“They had come ill-equipped, and moved too fast. Too much had been forgotten about the gods. Perhaps nobody had ever known enough.”
Unicorns are dying. Atlantis falls. Centuries-old magicians finally grow grey-haired and tired.
The magic is going away.
But one posse of magicians—including a reanimated skull, a Grecian warrior and a Native American—determine to manufacture a solution. Together, they decide to seek out and resurrect the last living god, hardly considering the implications of raising the god of love and madness from its decaying slumber.
I recently came across mention of this novella in a Fantasy Reference work and found the premise intriguing. Magic as a non-renewable resource? Very clever. The very beginning introduces us to Orlandes, a Grecian soldier who helped overthrow Atlantis and only barely survived the fall. That opening grabbed my interest immediately. (Plus, there’s that Grecian hunk on book cover #1. Mmm, mm.)
The humorous introduction to the next two characters also amused me. Two old magicians travel across a desert on pack unicorns—horror of horrors! What respectable magician travels on a pack unicorn?—to an inn, where they reanimate the dead skull of an old enemy, all to seek help on their mission.
The climax and results of their journey made the story worth reading, for me. I enjoyed the clever ending and what it conveys about gods and magic.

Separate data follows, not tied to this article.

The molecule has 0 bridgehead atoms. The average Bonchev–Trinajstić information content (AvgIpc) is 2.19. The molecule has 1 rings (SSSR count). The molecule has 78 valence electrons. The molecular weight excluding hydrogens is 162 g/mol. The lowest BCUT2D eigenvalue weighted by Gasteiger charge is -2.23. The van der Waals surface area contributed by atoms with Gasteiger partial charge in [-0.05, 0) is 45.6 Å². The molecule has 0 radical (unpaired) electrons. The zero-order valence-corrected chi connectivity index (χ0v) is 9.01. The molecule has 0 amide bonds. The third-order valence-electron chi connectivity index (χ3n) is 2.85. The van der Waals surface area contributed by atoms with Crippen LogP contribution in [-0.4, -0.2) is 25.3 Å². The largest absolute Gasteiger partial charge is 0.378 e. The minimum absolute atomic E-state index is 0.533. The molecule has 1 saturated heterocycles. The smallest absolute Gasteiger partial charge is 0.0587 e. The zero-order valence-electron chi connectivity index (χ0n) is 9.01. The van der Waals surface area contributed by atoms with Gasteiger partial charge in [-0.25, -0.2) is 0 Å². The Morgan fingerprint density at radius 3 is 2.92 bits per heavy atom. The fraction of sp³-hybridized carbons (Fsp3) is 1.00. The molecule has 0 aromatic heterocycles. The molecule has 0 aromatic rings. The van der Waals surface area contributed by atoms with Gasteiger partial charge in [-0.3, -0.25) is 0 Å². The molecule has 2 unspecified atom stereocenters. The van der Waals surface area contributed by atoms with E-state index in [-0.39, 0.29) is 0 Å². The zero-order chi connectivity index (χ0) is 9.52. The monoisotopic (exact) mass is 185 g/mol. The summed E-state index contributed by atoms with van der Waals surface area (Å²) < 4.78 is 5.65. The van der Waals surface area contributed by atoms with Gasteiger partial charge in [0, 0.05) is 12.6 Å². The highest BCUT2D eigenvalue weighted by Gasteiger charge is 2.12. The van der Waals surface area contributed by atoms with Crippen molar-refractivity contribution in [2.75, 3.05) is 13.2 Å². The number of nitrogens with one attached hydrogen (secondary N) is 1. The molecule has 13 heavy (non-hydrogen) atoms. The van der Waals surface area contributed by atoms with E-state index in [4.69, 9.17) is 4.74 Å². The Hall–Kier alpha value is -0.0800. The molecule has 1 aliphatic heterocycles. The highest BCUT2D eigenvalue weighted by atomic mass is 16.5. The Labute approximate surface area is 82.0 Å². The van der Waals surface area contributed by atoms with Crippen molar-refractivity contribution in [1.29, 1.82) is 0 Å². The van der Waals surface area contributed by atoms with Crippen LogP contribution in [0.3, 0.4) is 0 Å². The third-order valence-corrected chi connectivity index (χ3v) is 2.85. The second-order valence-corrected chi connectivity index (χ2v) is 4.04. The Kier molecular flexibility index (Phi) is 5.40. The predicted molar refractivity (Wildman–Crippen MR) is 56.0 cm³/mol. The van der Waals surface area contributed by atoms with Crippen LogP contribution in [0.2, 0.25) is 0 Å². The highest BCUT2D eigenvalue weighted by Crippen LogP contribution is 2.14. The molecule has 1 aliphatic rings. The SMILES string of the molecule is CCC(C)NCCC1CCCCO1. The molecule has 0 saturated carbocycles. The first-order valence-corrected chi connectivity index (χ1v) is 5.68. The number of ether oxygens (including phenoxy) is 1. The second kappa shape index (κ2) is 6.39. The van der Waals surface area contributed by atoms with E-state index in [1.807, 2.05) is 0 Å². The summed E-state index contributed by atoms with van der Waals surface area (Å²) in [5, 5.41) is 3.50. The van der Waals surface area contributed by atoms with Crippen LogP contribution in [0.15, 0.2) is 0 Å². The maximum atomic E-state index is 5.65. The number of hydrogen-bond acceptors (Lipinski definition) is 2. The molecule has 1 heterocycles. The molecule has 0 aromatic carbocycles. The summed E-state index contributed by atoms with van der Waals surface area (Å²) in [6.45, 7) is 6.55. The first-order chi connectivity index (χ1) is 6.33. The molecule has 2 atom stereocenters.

So I understand why the story might have been popular when it was published, in the seventies, what with the oil crisis and all. The popularity of this first short story-turned-novella spawned several more works set in the same universe. Some consider them classic F/SF “must reads.”
Clearly some readers found all they wanted in the sparkling satire and rigid, “logical” magic system of this short, satiric adventure quest. The theory of the magic disappearing—and the reappearance of beloved characters from previous stories—appeal very much to faithful readers of Larry Niven’s science fiction. These reviewers usually praise the sparkling satire and magic system.
Unfortunately, I found little of interest in the story beyond that original premise and the interesting climax. I wanted to skip the entire middle portion and get to the point. Uninteresting characters and simplistic character relationships dulled the whole adventure, for me; the only woman of the group is especially dull. (See book covers.) We don’t get much in the way of description, explanation or worldbuilding, either, beyond the magic system, since this is only a novella. Newcomers will find little originality beyond the premise.
Interesting premise, gripping intro and climax. Meh characters, saggy middle.
Clearly some readers enjoyed these stories. If the idea sounds intriguing to you—or if you’re familiar with Niven’s work, already—you might be able to get past the un-relatable characters and into the clever ideas of the worldbuilding.